I wish I had a better diet. I’d like to eat food only from my own garden. Wouldn’t it be wonderful if the computer on which I am now typing this post were a product made without toxins or pollutants?
You can’t always get what you want. In my case, I’m pretty much willing to make the compromises that involve buying my food across the street at the large chain grocery store, accepting the management’s assurance that the coffee (which, of course, I shouldn’t have at all!) is “organically grown.” And just as compromising from the ecological point of view, I am using an iMac to communicate.
I’m a little more upset that the anti-war movement is so muted. Here the United States is engaging in belligerent acts towards Iran, with a new sanction every week, and using threats of force which are outlawed by the United Nations Charter. The U.S. attacked the Iranian computer network with a virus, something designed to destroy their infrastructure. I have little doubt that the U.S. is supporting the Israeli secret police in its assassinations of Iranian nuclear scientists.
In the civil war in Syria, we are not only condemning one side and supporting the other — as is only reasonable — but the President has approved covert action in yet another aggressive foreign adventure. I don’t know how much good the signing of an Internet petition does, but here’s one about Syria and another about Iran.
On October 6th and 7th Peace and Justice Works is sponsoring a two-day anti-war event in Portland. There are four “themes” to the event, but no mention in any of these themes of either Iran or Syria (admittedly, the list of wars in which the United States is engaged at the moment is long and growing longer). The Cascadia Chapter will probably join the list of endorsers (political organizations cannot “cosponsor” PJW events, for legal reasons; they may only “endorse”) and see about putting up a table at the teach-in at Portland Community College.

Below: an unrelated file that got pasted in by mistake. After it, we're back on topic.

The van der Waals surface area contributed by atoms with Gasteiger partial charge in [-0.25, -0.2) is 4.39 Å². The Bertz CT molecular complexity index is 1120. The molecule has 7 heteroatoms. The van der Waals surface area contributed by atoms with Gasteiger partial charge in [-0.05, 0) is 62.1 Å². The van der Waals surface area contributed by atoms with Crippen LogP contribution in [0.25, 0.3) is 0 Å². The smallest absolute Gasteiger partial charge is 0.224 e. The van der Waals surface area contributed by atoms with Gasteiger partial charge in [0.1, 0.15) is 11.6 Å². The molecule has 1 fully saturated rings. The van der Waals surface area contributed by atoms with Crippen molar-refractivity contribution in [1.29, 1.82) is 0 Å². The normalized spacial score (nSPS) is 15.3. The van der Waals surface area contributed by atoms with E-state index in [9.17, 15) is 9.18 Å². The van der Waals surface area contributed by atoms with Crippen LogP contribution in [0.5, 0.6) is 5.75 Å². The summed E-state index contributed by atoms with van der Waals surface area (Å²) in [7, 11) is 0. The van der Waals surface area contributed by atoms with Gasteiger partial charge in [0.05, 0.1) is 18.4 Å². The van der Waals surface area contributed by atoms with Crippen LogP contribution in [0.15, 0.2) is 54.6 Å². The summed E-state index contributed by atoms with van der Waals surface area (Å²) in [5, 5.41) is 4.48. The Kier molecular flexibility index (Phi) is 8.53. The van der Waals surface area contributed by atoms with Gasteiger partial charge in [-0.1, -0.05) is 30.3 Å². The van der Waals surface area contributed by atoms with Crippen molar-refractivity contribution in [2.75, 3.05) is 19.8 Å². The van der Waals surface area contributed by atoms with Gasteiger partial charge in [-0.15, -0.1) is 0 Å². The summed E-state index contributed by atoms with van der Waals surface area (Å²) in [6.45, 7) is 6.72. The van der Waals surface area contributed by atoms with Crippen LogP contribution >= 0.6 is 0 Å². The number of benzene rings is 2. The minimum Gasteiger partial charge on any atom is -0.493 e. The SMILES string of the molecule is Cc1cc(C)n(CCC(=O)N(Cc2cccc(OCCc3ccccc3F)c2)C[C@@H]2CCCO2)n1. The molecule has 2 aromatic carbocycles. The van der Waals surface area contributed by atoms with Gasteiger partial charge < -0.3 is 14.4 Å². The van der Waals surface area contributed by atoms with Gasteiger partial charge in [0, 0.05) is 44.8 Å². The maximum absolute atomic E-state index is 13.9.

But of course, as I was saying, this seems a disproportionately polite response to two (more) aggressive wars coming down the road. Nine years ago, as the U.S. was gearing up to invade Iraq, there were millions of demonstrators — literally, millions — all over the world protesting the invasion, and our political leaders said we had to go in in order to prevent the Evil Dictator from obtaining “weapons of mass destruction.” The same sad song is being sung now, even though we now know that the invasion of 2003 was an aggressive war, based on lies. And I am going to march through the Park Blocks holding a banner, along with 125 other aging hippies, and sit at a table at a college campus the following day, urging people to support Green candidates.
I can offer some consolation. There was quite a similar sense, during the Vietnam War, that well-behaved, peaceful, fact-based dissent was quite pointless in the face of massive firebombing, chemical poisoning, and continual shooting of thousands of innocent civilians. We were urged to “bring the war home”: so, for example, the Weathermen instituted a series of bombings, one in the Capitol building in WashingtonD.C.
These bombers killed some innocent people themselves. And they surely retarded rather than advanced the cause of peaceful resolution of the issues.
It’s a bit like what they say about democracy: it’s the worst possible way to go about it, except for all of the alternatives.